The Business Roundtable:

Made up a collection of CEO’s and led by former Michigan Governor John Engler, the BRT seems to be hopelessly at odds with the Tea Party movement. Nothing shows this more than their push for a set of education standards known as Common Core, which the Tea Party hates. Big Corporate Titans who make up the BRT at times seem like enemy number one to the Tea Party. Unless they spend some serious money on primaries and a grass roots operation, the BRT will continue to be mostly ignored by Congressional Republicans.

National Federation of Independent Business:

The NFIB used to be a force on Capitol Hill, and in many ways they were a forerunner to the Tea Party movement when they led the opposition to Hillary Health care. But lately, they have been largely ineffective in serving as a bridge between the small business community and the Republican Congressional leadership.

Republican-friendly Outside Groups

American Action Network/American Action Forum:

Run by Brian Walsh and Doug Holtz Eakin, these groups work with Republicans to find and fund good candidates and to help them with policy briefings that actually give real information.

American Crossroads and Crossroads GPS:

Founded by Karl Rove and run by Steven Law, this group is the establishment’s answer to the Tea Party. Like the American Action Network, it seeks to bridge the gap between the business community and Republicans in Congress.

The GOP civil war will largely pit the Tea Party groups and their funders, which include Freedom Works and Club for Growth, against the pro-business groups, like the Chamber of Commerce and the American Crossroads.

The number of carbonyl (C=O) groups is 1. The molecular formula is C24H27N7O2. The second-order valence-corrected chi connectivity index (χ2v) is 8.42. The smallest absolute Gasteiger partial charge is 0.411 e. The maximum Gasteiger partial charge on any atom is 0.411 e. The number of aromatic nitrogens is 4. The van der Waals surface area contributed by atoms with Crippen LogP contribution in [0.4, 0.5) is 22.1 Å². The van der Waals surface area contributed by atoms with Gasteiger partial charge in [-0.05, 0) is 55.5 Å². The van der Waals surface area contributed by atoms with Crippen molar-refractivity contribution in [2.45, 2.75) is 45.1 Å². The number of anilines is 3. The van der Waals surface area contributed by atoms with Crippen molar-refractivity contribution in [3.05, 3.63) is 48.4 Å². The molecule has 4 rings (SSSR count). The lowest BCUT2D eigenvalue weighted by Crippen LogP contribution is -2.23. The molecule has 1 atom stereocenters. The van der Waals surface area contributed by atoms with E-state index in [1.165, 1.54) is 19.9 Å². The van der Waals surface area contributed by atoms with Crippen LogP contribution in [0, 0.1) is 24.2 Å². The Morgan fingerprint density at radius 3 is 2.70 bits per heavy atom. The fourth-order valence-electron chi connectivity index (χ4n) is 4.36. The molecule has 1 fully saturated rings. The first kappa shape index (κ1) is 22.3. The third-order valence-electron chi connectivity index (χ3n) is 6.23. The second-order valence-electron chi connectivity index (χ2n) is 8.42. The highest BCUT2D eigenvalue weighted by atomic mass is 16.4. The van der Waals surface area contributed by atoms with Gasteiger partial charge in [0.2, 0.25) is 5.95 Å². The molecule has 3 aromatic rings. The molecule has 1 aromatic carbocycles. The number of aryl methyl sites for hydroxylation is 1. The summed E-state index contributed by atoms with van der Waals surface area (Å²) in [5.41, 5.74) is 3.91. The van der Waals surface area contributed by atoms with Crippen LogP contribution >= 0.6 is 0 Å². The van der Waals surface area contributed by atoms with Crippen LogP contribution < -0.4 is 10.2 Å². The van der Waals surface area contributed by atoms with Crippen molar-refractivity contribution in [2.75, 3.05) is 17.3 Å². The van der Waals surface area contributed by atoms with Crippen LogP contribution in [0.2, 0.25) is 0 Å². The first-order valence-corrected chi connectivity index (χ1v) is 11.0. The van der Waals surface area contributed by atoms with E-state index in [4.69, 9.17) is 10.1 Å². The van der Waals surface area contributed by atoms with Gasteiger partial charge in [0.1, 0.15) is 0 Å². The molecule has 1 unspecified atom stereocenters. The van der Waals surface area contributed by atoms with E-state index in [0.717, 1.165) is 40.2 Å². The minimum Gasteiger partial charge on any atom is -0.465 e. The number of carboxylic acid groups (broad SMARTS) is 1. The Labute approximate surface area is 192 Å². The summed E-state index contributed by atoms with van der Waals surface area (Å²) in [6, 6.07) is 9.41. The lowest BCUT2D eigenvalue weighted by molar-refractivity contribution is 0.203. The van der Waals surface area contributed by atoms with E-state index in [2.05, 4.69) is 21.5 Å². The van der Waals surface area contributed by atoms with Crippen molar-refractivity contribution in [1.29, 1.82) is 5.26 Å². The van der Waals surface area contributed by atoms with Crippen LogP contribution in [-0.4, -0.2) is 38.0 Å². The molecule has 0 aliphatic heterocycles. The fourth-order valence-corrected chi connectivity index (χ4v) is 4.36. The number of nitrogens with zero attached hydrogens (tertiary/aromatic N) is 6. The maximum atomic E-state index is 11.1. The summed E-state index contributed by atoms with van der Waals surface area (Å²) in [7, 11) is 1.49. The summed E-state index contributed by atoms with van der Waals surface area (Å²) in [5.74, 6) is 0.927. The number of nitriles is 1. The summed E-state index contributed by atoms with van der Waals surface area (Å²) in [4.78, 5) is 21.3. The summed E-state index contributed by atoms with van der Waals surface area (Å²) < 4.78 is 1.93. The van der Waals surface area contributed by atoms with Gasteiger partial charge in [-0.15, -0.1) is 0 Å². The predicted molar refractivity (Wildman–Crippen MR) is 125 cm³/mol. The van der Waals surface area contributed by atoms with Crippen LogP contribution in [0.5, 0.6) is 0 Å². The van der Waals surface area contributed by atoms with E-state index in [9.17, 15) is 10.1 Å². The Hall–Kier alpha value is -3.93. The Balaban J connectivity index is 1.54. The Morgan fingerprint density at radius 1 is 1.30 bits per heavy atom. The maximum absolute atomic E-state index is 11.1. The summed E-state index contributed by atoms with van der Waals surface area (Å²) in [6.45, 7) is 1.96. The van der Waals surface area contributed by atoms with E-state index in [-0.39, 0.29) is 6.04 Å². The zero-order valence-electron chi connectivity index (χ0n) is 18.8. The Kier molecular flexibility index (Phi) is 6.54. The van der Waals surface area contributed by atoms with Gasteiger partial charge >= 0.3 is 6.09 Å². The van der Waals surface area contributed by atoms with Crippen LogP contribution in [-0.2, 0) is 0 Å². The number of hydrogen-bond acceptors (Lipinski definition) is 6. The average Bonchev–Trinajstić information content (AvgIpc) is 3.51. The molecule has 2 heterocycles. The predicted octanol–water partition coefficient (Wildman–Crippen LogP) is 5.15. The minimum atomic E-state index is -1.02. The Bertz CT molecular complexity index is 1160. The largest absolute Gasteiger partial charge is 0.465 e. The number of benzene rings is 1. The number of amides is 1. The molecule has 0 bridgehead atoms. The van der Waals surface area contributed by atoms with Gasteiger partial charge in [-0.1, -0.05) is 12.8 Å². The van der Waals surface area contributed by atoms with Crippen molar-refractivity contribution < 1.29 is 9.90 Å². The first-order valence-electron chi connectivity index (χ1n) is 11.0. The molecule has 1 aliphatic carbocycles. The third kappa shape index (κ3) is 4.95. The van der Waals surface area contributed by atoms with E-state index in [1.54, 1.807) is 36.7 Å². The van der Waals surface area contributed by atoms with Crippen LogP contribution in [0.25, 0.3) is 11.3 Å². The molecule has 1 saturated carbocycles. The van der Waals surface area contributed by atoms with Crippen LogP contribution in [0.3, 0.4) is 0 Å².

In many ways, it will seem more like a circular firing squad and less like a civil war, as on most big issues, there will be some agreement. Big business and the Tea Party agree that their needs to be tax reform, less spending, and less regulation. They all largely agree that Obamacare is terrible and needs to be replaced.

There are some very real disagreements though. The Tea party hates the Republican party and thinks it needs to be replaced with so-called “patriots”. The Tea party, by and large, is against immigration reform, while the business sector is for it. The Tea Party is radical in its approach. Matt Kibbe is a big believer in Saul Alinksy’s “Rules for Radicals” approach to governing. The business sector and the Republican leadership tends to be more traditionally conservative in its approach.

The Tea Party groups like to condemn the consultant class, and like to portray themselves as common citizens (that’s why they put Martin and Kremer out in front of the camera) but behind this façade are legions of political operators making a killing.

Boehner was right to declare independence from the most destructive of the groups. You can’t legislate with partners who have no vested interest in achieving an end result, but have every vested interest in condemning whatever final product is achieved.